We love Reading at The Carlton Junior Academy! We believe that having excellent Reading skills is the key to a bright and happy future. Learning to read is an adventure that takes children to new and exciting places, helping them to understand the world. We endeavour to work in partnership with parents/carers to ensure that every child is a competent reader who understands and loves books.

Each child is given a book by school to take home to enjoy reading with a parent/carer. The book will have a colour sticker to indicate the level and appropriate challenge. Please read everything and anything else you like to at home – from newspapers to recipes. Please read little and often and sign the organiser, giving comments about how your child is doing with Reading at home.

We reward children who read at home with a chance to win a ‘Book Worm’ award. If a child manages to read three times a week for ten weeks, they will receive this award and be celebrated in our weekly Awards’ Assembly. Book tokens are also awarded to pupils who make improvements and extra effort at home with Reading.

At The Carlton Junior Academy, we intend to develop in every child a positive and confident attitude towards Mathematics. Children and staff share a real enthusiasm towards the subject. With the new and changing views of Mathematics, we have taken on the Shanghai-inspired approach of Mastery Maths. This new approach enables children to spend longer on Mathematical topics, focusing on deep sustained learning that focuses on small steps to learning. This allows all children to access the curriculum at the relevant year, pushing those that need challenge and supporting those that have found Maths difficult in the past. With explicit times to teach and to complete independent activities, it gives children the confidence to access the curriculum and work in talk partners to build vocabulary and understanding.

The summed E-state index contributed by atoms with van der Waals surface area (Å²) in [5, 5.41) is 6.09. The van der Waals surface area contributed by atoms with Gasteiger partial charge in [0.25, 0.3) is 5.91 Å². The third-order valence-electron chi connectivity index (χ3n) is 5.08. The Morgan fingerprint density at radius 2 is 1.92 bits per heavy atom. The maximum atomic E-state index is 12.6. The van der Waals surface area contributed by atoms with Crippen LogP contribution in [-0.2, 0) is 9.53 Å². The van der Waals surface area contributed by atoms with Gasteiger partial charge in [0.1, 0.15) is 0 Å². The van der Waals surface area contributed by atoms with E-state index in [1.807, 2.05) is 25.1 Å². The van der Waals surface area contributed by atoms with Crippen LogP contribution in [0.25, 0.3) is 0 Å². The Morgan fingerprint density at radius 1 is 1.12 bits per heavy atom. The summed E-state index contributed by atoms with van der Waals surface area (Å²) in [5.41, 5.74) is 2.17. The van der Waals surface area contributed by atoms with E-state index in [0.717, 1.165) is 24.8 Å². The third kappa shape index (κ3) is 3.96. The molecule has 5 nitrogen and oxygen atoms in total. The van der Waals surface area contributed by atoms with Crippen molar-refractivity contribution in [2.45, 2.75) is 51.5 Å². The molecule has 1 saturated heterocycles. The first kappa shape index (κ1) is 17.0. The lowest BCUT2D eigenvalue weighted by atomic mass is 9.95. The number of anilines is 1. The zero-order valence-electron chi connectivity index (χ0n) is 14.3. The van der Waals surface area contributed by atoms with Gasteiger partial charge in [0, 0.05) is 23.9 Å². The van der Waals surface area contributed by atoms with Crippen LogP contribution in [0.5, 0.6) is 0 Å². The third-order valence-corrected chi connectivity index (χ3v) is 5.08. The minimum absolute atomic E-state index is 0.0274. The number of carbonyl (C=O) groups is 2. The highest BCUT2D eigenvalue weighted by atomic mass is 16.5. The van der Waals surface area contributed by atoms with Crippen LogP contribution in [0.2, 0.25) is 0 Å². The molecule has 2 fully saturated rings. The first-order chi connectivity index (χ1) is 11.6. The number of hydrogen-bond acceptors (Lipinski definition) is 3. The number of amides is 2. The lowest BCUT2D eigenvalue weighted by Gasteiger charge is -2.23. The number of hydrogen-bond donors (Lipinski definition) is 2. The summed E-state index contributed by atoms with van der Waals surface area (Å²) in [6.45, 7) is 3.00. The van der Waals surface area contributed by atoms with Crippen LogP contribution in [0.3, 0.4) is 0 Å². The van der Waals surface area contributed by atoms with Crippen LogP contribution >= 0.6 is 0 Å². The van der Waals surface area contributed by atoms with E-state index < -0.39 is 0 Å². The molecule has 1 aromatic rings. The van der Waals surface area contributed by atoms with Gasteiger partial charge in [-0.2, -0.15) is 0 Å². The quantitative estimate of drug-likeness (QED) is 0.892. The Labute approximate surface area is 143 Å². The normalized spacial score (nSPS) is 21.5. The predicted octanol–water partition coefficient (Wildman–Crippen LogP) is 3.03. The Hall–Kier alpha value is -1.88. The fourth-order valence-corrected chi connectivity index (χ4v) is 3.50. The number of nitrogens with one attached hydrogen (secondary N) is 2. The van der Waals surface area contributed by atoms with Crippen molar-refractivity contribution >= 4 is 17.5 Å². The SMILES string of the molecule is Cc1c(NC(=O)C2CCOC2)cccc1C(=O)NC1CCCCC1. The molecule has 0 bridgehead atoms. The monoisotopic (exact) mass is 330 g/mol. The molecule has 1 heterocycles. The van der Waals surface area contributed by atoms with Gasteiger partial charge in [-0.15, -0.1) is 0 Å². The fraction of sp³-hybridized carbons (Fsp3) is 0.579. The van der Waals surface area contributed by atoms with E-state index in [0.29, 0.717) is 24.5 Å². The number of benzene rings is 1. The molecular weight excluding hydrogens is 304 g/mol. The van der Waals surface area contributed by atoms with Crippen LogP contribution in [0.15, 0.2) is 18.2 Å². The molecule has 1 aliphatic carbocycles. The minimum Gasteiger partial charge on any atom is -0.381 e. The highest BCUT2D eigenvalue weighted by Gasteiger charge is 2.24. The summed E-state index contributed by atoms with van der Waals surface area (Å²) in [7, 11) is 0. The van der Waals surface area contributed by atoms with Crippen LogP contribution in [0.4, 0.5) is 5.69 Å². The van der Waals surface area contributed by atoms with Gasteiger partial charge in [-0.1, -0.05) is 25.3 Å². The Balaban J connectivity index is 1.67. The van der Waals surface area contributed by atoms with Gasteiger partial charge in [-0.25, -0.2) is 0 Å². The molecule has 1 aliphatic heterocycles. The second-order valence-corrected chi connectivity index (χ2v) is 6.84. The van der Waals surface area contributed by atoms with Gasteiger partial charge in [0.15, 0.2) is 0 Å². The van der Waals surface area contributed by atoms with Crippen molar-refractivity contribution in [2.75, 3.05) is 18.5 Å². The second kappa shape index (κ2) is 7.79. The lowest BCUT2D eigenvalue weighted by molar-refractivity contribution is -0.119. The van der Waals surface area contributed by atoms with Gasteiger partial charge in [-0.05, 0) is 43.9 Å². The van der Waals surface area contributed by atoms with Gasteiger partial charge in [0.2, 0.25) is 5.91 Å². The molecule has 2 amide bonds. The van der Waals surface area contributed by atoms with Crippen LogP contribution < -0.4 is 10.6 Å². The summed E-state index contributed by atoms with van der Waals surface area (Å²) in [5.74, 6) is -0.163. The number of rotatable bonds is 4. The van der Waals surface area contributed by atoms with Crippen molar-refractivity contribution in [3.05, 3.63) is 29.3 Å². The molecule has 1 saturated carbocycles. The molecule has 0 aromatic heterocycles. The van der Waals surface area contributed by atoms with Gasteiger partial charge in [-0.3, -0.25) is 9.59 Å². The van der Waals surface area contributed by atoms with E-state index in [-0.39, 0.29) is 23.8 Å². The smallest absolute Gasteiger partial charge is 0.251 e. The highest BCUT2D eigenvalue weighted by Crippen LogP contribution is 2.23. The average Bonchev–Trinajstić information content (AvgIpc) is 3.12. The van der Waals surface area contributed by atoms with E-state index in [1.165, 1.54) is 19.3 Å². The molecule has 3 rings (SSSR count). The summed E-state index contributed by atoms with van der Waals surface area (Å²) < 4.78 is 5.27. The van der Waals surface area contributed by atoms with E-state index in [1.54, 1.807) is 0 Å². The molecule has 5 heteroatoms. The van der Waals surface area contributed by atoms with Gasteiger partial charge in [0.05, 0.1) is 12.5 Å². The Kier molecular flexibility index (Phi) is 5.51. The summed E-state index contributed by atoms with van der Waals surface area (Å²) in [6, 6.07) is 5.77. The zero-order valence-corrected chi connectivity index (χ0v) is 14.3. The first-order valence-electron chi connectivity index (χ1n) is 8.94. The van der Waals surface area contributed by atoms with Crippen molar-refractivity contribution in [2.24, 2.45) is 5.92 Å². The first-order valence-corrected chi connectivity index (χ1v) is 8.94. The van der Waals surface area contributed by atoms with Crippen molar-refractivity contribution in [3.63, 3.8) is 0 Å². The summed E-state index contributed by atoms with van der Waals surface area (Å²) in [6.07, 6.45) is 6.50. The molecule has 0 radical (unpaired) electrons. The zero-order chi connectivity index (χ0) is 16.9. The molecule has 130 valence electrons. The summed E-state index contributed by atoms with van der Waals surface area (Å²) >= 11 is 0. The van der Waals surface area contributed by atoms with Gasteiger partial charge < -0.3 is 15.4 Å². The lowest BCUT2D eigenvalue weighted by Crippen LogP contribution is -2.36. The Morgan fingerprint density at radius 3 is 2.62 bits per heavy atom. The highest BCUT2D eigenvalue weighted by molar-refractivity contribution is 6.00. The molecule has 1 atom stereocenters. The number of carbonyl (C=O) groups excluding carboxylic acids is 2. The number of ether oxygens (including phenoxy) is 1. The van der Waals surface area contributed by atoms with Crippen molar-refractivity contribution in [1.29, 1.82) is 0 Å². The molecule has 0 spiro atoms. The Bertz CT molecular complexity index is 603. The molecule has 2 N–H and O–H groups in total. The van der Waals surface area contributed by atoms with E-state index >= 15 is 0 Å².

With such importance lying on the fluency of Mathematical skills, we have embedded fluency within our daily lessons. This year, a large focus will be on improving children’s times tables and the school has purchased Times Tables Rock Stars. This is an amazing resource as it encourages children to learn their times tables in an exciting and fun way. The children can battle other students and classes while inadvertently improving rapid recall skills. Please encourage your children to access this at home.


Useful Links

Here are some useful websites for your children to access at home:

BBC Bitesize Maths


Learn Your Tables

Who wants to be a mathionaire?

Moon Maths

Math Brain

IXL (This has lots of fun games based on multiplication as
well as addition and subtraction) (your child’s login should be in their organisers, don’t
hesitate to contact us if there is a problem about this) (helpful guidance on all ks2
topics) (different
times tables games for your child to try) (a good step by step approach to improving
times tables knowledge) (lots of Maths games based
on all the different topics) (hands on approach to learn tables) (Who wants to be a Mathionaire?) (a selection of Maths games)


Calculations Policy

Please find out Calculations Policy available to download below:

Calculation Cover

Leader : Beth Hunter